The Geek Factor: The Rio has much to recommend it to geeks. It comes standard with a backup camera that displays on the dash with a guide to help you determine distance to objects, which greatly helped ease my mind when in reverse as the back of the car is high enough it’s hard to directly view anything below about four feet above the road surface. The stereo, at least in the model I tried, came with Sirius XM radio and HD radio included, and had a “jukebox” that could store MP3s for playback without a mobile device. If you, like me, never go anywhere without your iPhone (or similar device), you’ll love the Rio’s features, as it not only has a USB port that can charge your device and/or, if it’s compatible, allow you to browse your music library and play any track you like from the dashboard touchscreen.
“We thought it was a present from the union, you know, the union got a nice thing for me,” said the worker, who did not want his name used because he fears repercussions from his bosses.
The electrician said he bought a camera but most of the workers used their cards for home electronics.
Google has hinted at its own tablet since December. That’s when Eric Schmidt said the company would “market a tablet of the highest quality” within six months. Google later showed interest in competing with budget tablets such as Amazon’s Kindle Fire.
Last month the Nexus tablet popped up on benchmarking site Rightware. According to the specs will use a quad-core NVidia Tegra 3 processor, and come with the Android 4.1 (“Jelly Bean”) operating system.
Three people are dead after an early morning house fire in Whitby left a home devastated.
It took fire fighters three hours to put out the blaze, which broke out shortly after midnight at a home on Dundas Street just west of Cochrane Street.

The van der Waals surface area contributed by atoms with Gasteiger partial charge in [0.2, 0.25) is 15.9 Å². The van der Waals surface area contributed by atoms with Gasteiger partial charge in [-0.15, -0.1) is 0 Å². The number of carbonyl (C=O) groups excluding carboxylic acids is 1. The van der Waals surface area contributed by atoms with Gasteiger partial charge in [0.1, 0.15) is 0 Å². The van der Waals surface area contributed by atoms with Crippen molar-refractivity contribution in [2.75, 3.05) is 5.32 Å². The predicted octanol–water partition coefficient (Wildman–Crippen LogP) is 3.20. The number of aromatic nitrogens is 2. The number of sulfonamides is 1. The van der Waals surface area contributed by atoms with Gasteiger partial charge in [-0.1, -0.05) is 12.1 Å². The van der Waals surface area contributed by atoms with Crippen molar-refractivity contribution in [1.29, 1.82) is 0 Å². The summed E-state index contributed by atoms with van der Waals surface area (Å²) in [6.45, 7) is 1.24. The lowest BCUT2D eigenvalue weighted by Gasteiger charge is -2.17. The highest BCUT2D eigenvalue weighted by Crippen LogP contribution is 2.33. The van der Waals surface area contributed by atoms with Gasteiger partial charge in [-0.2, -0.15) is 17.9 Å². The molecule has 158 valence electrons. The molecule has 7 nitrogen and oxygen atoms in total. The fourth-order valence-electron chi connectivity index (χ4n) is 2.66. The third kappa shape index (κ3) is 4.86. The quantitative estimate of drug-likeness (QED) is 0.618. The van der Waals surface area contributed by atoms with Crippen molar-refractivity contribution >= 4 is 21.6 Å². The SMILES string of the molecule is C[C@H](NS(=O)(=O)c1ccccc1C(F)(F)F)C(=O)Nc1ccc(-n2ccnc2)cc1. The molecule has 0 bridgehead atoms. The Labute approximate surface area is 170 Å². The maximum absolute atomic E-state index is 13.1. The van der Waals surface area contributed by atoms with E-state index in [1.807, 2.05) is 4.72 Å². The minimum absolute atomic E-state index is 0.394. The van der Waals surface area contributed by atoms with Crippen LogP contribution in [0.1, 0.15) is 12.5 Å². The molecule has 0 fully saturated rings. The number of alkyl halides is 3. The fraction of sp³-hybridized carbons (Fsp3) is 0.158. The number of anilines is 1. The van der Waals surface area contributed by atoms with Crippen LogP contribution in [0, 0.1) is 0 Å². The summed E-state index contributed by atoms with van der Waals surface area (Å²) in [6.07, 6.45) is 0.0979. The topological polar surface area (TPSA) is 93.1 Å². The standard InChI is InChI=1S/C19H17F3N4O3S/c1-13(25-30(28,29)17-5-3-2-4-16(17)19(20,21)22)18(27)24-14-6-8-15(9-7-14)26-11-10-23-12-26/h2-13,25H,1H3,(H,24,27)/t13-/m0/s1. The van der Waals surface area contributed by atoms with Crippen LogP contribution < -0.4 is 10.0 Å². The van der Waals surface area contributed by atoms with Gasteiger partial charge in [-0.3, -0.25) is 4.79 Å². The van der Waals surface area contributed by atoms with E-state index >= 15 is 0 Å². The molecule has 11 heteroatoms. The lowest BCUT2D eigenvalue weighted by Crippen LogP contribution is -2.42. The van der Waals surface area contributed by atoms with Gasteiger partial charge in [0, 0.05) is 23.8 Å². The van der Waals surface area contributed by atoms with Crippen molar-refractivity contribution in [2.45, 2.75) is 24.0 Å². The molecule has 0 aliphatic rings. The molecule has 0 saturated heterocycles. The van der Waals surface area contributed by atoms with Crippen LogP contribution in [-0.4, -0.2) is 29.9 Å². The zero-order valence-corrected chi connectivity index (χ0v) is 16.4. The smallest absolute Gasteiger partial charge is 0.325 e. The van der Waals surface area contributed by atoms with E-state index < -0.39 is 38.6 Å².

Found a great article on transit through “What happens to public opinion when LRT is explained”. It is a great piece, which is quite informative. Take some time to read the article. Cherise Burda takes to time to explain the differences between subways, light rail, GO Trains, rapid bus and right-of-way streetcar modes of transit.
Despite 16 months of flailing on the transit file, all four of Toronto’s new provincially funded light rail lines will open within the original timeframe of 2020.
Only the hotly contested Sheppard LRT will be completed much later than it would have been before Mayor Rob Ford came to office and stalled all plans for street-level transit expansion.
Now, instead of the Sheppard LRT opening in 2014 as originally scheduled, work will only begin that year. The Finch LRT is scheduled to break ground in 2015. Both projects are expected to take about four years to complete.
Charging non-Torontonians a toll to drive on the Don Valley Parkway and Gardiner Expressway is one of the ideas to be presented at a special Thursday brainstorming session of councillors.
Road tolls are “coming on the horizon,” said Councillor James Pasternak, one of the freshman members of council’s so-called “mighty middle,” whose votes can determine council priorities. “Non-residents would contribute to help support the city’s prosperity.”